So many people have unique creative ideas, but a lot of those ideas never come to fruition. Part of that is due to the fleeting nature of inspiration, and people simply throwing out ideas without any serious thought to trying to make more of them. But a number of people are held up from capitalizing on their ideas because they don't know how to and don't understand what rights they may or may not hold to any idea or work. Too many people fail to bring these terrific ideas to fruition, and those who do are often at a loss as to how to combat having their work misappropriated by others. Understanding the basics of intellectual property protection is the foundation for artists and creators to receive the credit and compensation they are owed.
One type of IP protection that touches on so many creative works is copyright. Copyright is the legal protection given to works that are recorded in a tangible medium — your drawings or songs or writings. Copyright can also apply to your software if you've created an app or program. To answer the titular question, you have the copyright protection of your work automatically as it is set in that medium, whether it be a blog or website page or mp3 file. But to say that there is no additional work required on the part of the creator is a bit misleading.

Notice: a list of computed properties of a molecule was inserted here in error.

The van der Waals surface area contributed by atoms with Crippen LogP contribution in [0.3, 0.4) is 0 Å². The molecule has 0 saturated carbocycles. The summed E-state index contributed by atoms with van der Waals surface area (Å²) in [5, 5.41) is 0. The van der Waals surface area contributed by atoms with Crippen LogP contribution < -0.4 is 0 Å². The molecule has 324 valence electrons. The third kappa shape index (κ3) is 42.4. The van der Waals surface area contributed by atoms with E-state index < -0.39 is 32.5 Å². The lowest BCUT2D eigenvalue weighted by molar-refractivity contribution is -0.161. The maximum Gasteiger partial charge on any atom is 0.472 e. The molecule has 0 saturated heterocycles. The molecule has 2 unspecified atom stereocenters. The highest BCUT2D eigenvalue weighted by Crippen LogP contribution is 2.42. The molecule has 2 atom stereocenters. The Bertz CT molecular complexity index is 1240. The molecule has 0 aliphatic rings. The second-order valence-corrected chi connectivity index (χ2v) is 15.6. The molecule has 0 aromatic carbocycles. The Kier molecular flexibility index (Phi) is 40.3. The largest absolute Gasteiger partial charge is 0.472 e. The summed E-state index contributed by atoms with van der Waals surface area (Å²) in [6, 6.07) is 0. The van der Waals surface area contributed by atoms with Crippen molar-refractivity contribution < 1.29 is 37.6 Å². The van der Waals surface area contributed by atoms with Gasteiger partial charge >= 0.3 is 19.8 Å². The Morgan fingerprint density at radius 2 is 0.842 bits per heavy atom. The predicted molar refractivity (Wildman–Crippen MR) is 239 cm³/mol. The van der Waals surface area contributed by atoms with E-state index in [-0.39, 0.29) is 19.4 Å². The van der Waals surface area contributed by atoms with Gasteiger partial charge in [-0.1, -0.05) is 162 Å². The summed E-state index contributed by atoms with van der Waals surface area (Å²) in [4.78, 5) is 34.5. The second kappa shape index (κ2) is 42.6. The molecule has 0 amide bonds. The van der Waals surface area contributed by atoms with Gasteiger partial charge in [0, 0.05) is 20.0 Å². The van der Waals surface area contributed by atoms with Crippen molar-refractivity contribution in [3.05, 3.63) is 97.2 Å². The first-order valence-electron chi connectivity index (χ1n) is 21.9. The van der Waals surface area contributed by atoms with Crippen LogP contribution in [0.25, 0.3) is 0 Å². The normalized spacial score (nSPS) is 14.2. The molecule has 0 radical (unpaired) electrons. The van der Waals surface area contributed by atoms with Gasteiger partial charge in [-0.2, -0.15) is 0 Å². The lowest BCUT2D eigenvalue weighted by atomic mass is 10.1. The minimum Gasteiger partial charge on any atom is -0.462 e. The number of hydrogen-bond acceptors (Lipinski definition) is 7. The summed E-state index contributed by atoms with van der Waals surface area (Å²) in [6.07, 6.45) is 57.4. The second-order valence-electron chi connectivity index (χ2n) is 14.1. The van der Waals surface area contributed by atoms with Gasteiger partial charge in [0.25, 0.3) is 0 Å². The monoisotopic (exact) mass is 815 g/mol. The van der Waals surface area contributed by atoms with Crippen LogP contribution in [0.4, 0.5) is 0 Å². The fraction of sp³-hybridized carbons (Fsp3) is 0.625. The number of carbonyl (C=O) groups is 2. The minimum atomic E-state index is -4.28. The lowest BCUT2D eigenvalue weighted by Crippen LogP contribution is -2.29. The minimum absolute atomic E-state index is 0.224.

While you have copyright automatically upon making your work manifest, that protection doesn't do much should you need to take action to protect it. In order to file a lawsuit for infringement of your copyrighted work, that work needs to be registered with the U.S. Copyright Office. Having your work registered with the provides a definitive public record that will be accepted in court should the matter go that far. While you might not be overly enthusiastic about the possibility of having to go to court, the threat of legal action can serve to keep at least some potential infringement at bay.
One common copyright misconception is the idea of the "poor man's copyright", which entails mailing a copy of your work to yourself to provide a sort of record of time and date associated with the work. While it would be great for IP protections to be that simple, there is no provision that allows for that kind of registration to be accepted as would registration with the government. As with most things in intellectual property law, it's best to be sure of what you're doing, and right the first time.
Taking a few minutes to review the basics of IP law can help to educate future decisions and alleviate potential headaches down the road. Creators can set to work with a roadmap to making sure that their work is going to be protected, and that they will be able to derive the benefits from it.
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